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Iowa Ag Secretary candidates chart different courses for conservation, water quality

Posted at 12:31 PM, Jul 04, 2022

The candidates for Iowa secretary of agriculture offer sharp contrasts in terms of their priorities and assessments of the greatest challenges facing farmers.

The state’s incumbent secretary of agriculture — Mike Naig, a Republican — touts his administration’s work in the past four years to expand markets for farmers to sustain the industry’s status quo, and he’s satisfied with the slow but steady progress they’ve made in protecting topsoil and the state’s streams.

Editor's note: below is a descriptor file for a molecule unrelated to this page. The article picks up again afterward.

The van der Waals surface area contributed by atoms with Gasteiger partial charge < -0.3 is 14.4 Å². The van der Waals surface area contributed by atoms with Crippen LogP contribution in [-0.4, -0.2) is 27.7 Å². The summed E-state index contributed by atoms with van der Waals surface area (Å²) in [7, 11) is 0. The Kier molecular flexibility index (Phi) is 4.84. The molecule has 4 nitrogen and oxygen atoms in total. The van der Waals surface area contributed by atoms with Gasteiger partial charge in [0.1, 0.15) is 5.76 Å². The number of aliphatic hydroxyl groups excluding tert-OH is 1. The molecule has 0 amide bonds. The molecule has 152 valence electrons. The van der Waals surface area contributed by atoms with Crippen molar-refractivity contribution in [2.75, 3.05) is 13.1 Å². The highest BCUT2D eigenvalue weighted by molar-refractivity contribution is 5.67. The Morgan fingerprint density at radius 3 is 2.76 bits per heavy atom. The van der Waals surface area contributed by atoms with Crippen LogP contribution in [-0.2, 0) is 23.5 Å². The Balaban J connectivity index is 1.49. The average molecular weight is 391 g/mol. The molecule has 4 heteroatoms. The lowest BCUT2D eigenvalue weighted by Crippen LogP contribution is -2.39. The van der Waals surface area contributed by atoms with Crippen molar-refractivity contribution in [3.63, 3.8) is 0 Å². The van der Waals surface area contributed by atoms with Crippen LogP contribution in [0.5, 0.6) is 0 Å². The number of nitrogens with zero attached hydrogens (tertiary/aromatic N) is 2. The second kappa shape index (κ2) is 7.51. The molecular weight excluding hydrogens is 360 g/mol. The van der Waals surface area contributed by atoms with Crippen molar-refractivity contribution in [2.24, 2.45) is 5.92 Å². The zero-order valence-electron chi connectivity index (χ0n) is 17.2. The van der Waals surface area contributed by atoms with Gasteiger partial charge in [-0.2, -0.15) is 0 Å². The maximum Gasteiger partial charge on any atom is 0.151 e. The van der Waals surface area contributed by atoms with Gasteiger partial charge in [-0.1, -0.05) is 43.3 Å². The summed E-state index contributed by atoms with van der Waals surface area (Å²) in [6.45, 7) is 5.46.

His challenger in this fall’s election — John Norwood, a Democrat — said Iowa needs a better-coordinated plan to accelerate conservation and water-quality improvements, which includes taking a substantial amount of cropland out of production.

Norwood, 57, is a West Des Moines business consultant and county soil and water commissioner who wants to alter the course of agriculture in the state.

“I think we need a new vision for where we want to go,” Norwood told Iowa Capital Dispatch, “particularly if we’re concerned about sustainability, resiliency, inclusiveness, diversity. Those are all themes that I’m going to be talking about that are super important to the state.”

He faces Naig, 44, who was elected secretary in 2018 after being appointed to the post earlier that year when his predecessor Bill Northey took a leadership job at the U.S. Department of Agriculture.